The Vice President of Angola
My name is Sean Callahan and I am the Chief Operating Officer of Catholic Relief Services – USCCB – the official overseas humanitarian organization of the United States Catholic Conference of Bishops. It is an honor to join in communion with this august body today to address the challenges to the family caused by violence, migration, and poverty.
I will highlight the importance of solidarity/communion, inspiration, and opportunity in my comments. We join in communion today, and it is critical that we harness the potential of the Church, the universal Church, to demonstrate its compassion, moral vision, and love. We must be a united Church that utilizes the Bishops conferences, priests, religious orders, and laity to respond to the challenges facing the family today, and we must steward our resources appropriately to have maximum impact.
We must also use the inspiration that is generated by the courage of the Church as it responds to epidemics, violence, and poverty. We see the courage of the Church in responding to violence in the Central African Republic and South Sudan, to food security in Ethiopia, and in responding to the HIV/AIDS pandemic and the Ebola crisis. In the case of the HIV/AIDS pandemic, the Director of the Global Fund, Mark Dybul, mentioned at a Vatican conference that the work of the Church in the early days of the HIV/AIDS pandemic (through PEPFAR – President’s Emergency Program for AIDS Relief, USA) was so far superior to other organizations that they asked for an external review. Once the external review supported the Church’s performance, they evaluated why the Church performed so much better than the other organizations. There were many factors, but the principal factor was trust. People affected by HIV/AIDS adhered to the protocols of the Church as the accompaniment of Church representatives during times of crises ensured the trust necessary to combat this dreaded disease. Similarly, governments reached-out to the Church to respond to the Ebola crisis as the governments did not have the credibility to facilitate the necessary behavior changes. I say this not to highlight the Church’s performance in a particular health intervention, but to highlight the importance of trust and faith in the Church in addressing these pandemics. The interventions promoted by the Church respected human dignity, the family, and the sacredness of human life, and it ensured that the family unit was maintained by insuring parents lived to care for their children.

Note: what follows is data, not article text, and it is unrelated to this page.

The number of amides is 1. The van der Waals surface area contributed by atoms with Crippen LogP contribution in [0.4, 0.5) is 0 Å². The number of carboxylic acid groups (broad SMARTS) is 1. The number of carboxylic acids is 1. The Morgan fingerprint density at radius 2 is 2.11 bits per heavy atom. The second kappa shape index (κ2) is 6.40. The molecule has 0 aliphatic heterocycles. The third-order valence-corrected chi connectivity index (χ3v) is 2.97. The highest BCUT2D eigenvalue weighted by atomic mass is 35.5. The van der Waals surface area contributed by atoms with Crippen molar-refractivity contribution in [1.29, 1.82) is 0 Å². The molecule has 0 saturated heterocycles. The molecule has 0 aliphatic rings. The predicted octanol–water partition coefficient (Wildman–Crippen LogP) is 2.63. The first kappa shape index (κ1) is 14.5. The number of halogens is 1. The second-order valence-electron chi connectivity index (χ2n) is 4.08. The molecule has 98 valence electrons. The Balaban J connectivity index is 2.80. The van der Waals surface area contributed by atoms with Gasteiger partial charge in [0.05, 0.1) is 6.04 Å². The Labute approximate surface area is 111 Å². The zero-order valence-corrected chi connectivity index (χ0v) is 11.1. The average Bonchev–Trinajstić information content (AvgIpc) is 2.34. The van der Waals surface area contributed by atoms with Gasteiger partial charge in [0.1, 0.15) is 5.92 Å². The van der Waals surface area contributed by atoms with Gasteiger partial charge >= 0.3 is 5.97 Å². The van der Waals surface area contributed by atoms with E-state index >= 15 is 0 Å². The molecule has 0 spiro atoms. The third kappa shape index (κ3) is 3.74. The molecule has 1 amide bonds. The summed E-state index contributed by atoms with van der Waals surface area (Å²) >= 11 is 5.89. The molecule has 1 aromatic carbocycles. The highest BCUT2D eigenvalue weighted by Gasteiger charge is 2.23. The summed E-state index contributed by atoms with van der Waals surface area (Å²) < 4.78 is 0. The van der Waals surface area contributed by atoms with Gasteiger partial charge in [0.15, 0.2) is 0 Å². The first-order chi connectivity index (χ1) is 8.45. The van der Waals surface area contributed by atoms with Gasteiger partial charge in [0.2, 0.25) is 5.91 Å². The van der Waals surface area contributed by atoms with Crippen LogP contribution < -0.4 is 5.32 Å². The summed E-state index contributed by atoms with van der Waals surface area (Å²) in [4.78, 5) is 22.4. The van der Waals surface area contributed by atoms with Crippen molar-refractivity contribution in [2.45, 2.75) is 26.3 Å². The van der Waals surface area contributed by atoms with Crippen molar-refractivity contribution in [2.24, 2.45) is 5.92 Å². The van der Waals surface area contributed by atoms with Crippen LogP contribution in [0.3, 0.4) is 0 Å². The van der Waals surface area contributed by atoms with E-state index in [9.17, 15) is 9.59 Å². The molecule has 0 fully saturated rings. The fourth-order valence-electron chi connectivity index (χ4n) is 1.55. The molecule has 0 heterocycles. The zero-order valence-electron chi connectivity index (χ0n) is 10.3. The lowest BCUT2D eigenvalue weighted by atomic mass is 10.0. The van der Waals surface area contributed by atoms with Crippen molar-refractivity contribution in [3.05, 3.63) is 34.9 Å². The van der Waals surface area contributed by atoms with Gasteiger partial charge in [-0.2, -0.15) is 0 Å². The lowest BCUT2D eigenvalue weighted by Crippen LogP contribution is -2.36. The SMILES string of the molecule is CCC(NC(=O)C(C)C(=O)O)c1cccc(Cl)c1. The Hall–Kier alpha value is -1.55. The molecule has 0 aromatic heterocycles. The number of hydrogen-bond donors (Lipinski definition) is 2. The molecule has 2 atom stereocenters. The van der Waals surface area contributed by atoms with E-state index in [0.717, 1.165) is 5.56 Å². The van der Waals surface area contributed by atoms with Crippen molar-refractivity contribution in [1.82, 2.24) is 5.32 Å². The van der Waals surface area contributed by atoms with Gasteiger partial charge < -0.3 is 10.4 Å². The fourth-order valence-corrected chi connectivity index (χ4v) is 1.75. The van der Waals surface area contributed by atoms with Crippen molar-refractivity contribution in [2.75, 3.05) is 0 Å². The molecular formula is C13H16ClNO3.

We need to use this inspiration and courage to address the opportunities that lay ahead. The population of Africa will double in the next 30 years, from 1.1BN to 2.5BN people by 2050. This will challenge governments, the Church, and the family itself. We cannot respond to the requirements of this population through incremental actions, but only through exponential responses can their needs to met. We must be bold, have courage, inspire, and work together in communion/solidarity if we are to perform our role in building the kingdom of God on earth.
I look forward to the discussions of this conference, “The Family in Africa, Yesterday, Today and Tomorrow: in the Light of the Gospel” to demonstrate how we can respond to the challenges ahead through communion/solidarity, inspiration and courage, and by responding to the opportunities that the future holds.
Sean L. Callahan
Chief Operating Officer
Catholic Relief Services – USCCB